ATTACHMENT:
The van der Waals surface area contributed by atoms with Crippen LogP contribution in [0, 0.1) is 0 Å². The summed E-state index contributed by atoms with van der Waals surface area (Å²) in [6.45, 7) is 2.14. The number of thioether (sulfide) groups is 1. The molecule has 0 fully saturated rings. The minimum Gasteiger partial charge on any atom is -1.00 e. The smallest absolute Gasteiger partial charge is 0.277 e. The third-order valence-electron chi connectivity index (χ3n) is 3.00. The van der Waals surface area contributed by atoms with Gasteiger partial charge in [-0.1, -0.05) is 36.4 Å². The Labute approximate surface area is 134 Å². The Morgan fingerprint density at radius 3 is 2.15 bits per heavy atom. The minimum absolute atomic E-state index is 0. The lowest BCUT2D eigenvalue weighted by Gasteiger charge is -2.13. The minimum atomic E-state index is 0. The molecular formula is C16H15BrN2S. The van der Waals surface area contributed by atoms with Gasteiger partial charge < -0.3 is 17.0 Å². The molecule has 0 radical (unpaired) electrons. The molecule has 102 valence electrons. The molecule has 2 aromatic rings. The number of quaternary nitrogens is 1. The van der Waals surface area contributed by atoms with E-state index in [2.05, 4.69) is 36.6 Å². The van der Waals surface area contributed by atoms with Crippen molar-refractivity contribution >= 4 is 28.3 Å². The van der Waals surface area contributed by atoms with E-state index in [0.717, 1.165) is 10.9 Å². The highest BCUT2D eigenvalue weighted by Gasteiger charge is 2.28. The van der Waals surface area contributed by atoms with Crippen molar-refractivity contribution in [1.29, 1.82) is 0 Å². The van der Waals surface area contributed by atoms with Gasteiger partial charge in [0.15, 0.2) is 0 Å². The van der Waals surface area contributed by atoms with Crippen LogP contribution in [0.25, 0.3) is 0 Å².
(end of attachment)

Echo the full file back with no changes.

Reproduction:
The van der Waals surface area contributed by atoms with Crippen LogP contribution in [0, 0.1) is 0 Å². The summed E-state index contributed by atoms with van der Waals surface area (Å²) in [6.45, 7) is 2.14. The number of thioether (sulfide) groups is 1. The molecule has 0 fully saturated rings. The minimum Gasteiger partial charge on any atom is -1.00 e. The smallest absolute Gasteiger partial charge is 0.277 e. The third-order valence-electron chi connectivity index (χ3n) is 3.00. The van der Waals surface area contributed by atoms with Gasteiger partial charge in [-0.1, -0.05) is 36.4 Å². The Labute approximate surface area is 134 Å². The Morgan fingerprint density at radius 3 is 2.15 bits per heavy atom. The minimum absolute atomic E-state index is 0. The lowest BCUT2D eigenvalue weighted by Gasteiger charge is -2.13. The minimum atomic E-state index is 0. The molecular formula is C16H15BrN2S. The van der Waals surface area contributed by atoms with Gasteiger partial charge < -0.3 is 17.0 Å². The molecule has 0 radical (unpaired) electrons. The molecule has 102 valence electrons. The molecule has 2 aromatic rings. The number of quaternary nitrogens is 1. The van der Waals surface area contributed by atoms with E-state index in [2.05, 4.69) is 36.6 Å². The van der Waals surface area contributed by atoms with Crippen molar-refractivity contribution >= 4 is 28.3 Å². The van der Waals surface area contributed by atoms with E-state index in [0.717, 1.165) is 10.9 Å². The highest BCUT2D eigenvalue weighted by Gasteiger charge is 2.28. The van der Waals surface area contributed by atoms with Crippen molar-refractivity contribution in [1.29, 1.82) is 0 Å². The van der Waals surface area contributed by atoms with Gasteiger partial charge in [0.15, 0.2) is 0 Å². The van der Waals surface area contributed by atoms with Crippen LogP contribution in [0.25, 0.3) is 0 Å².